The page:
As researchers utilized the data gathered from the Cassini mission (2004-2017), we get to understand more about climate on Titan from one of the most recent studies. They analyzed the weather and climate of Titan, Saturn’s most significant moon, and reported an essential seasonal difference in its energy system.
The results could bring new details about Earth’s climate, too. Titan is known as the only cosmic feature in the solar system, other than Earth, with a vital atmosphere and liquid area lakes. Ellen C. Creecy, a doctoral student in the Department of Earth and Atmospheric Sciences from the University of Houston, also the first author of the study, explained how significant such research is to “learn a lot about Earth.”
There are notable variations between our planet and Titan, too. For example, Titan is liquid methane rather than water. Moreover, it takes Saturn and its moons far much to perform an orbit adequately around the moon.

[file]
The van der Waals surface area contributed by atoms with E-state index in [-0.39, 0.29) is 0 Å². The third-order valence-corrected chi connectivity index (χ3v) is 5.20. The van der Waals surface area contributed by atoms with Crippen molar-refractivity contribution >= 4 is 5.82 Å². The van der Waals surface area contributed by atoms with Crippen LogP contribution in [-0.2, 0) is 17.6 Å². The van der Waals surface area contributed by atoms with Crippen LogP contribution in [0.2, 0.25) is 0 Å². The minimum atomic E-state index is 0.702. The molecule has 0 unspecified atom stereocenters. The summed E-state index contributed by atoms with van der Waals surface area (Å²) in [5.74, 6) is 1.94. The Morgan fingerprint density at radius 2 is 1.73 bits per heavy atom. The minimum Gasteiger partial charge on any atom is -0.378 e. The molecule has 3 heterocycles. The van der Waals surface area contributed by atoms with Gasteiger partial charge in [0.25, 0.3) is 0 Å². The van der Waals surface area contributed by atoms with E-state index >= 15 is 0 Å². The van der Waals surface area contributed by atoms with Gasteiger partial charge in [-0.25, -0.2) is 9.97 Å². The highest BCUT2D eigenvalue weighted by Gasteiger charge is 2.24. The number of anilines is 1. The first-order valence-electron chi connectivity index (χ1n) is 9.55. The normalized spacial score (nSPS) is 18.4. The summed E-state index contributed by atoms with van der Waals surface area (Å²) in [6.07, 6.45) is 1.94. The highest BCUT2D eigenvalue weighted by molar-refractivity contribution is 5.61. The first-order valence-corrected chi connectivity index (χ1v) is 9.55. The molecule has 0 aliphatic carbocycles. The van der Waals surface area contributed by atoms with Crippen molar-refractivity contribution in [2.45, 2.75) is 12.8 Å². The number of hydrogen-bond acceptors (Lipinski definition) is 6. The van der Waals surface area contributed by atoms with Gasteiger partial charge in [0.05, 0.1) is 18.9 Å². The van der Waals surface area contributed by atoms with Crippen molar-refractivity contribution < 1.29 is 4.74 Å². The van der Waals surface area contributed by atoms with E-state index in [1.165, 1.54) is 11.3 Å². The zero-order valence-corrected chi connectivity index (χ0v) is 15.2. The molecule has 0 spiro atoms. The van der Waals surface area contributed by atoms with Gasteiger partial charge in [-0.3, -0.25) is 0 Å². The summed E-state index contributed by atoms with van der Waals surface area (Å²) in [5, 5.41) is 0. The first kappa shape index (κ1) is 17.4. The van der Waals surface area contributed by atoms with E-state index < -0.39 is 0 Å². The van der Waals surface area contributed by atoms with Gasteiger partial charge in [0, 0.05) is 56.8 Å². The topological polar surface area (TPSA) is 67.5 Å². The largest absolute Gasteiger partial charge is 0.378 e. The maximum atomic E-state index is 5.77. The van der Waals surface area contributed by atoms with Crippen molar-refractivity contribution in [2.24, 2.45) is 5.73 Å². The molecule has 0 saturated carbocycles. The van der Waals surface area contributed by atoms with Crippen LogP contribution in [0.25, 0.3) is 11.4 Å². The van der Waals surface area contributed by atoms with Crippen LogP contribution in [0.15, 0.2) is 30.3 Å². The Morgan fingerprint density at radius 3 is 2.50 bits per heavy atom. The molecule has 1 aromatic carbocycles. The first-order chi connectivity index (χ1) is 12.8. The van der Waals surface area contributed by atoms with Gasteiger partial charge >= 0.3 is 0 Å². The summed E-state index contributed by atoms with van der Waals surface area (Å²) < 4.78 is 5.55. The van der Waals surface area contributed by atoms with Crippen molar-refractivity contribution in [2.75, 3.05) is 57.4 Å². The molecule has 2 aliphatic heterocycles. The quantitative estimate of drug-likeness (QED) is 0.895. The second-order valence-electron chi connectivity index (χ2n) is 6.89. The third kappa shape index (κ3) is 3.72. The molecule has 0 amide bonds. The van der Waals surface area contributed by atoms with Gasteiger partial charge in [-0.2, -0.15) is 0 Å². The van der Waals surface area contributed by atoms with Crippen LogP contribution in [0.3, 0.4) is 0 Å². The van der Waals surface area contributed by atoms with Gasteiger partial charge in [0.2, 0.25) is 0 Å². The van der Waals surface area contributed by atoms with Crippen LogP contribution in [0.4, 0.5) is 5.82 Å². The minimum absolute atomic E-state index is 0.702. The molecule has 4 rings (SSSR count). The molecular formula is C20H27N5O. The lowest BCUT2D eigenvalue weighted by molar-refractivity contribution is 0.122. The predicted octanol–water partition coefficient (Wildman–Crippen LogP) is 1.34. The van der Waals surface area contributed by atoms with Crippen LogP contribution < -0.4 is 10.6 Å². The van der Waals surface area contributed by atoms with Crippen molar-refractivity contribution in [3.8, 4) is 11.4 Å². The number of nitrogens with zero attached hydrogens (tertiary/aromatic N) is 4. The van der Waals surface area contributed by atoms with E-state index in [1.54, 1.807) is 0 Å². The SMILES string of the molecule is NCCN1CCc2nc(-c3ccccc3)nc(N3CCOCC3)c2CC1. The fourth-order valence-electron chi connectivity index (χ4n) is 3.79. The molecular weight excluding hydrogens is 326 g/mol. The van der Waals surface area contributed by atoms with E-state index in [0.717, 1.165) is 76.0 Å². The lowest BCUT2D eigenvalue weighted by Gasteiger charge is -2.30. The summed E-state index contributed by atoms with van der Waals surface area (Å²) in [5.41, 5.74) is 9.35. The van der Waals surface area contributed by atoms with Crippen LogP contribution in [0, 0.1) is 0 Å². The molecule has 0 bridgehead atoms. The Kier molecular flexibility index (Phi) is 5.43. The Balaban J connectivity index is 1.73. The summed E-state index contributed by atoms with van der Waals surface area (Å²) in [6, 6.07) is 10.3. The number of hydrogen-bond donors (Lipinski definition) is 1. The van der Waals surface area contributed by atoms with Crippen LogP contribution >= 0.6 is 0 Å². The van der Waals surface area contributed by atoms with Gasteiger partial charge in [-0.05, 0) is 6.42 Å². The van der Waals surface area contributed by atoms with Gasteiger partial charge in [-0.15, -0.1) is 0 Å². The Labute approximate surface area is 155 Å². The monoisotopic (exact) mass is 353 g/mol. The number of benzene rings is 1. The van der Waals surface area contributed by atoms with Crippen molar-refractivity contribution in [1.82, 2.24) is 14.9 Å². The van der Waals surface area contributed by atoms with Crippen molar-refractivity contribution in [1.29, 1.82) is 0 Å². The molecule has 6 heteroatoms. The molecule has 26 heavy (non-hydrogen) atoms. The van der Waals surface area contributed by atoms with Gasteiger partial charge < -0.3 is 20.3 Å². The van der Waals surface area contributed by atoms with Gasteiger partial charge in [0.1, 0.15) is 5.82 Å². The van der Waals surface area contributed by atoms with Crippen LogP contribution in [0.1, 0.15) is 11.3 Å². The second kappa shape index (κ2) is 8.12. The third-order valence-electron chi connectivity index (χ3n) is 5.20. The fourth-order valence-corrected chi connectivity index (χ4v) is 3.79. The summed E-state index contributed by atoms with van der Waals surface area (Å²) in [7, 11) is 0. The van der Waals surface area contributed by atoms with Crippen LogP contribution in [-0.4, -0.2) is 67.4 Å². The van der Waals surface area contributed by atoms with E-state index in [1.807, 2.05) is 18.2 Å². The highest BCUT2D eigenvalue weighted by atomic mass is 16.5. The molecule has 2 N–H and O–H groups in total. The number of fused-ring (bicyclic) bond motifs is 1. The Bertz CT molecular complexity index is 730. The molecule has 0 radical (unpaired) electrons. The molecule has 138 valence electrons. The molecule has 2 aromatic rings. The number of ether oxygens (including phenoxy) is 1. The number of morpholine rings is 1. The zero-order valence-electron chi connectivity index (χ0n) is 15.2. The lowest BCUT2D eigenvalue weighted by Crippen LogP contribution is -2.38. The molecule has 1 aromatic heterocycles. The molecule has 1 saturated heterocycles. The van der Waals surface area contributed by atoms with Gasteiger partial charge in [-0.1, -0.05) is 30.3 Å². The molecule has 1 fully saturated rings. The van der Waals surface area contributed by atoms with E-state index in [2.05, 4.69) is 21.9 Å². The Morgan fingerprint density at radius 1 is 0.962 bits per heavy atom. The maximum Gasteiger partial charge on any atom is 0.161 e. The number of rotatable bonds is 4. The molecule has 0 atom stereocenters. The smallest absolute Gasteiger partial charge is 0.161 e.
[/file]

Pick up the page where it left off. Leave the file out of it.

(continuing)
Titan Might Shows Us Some Significant Details About Earth
Liming Li, a physics professor at UH, stated, “Earth’s small energy imbalance has significant effects on its global warming and climate change. We expect that the dynamically-varying budget and the possible energy imbalance have important impacts on the weather and climate systems on Titan.”
The Cassini mission was enough for researchers to gather data, which provided the first chance to analyze the seasonal differences of Titan systematically. The results indicate the length between the Sun and Earth might act significantly on our planet’s energy balance. Xun Jiang, professor of atmospheric science at UH, explained: “Such a mechanism has not been examined for Earth’s energy imbalance.”
Creecy had also said that further research is needed to understand better what the analyzed energy imbalance means for Titan. She added, “There is complicated interaction between the energy budget and atmospheric system, which is being explored by our research.”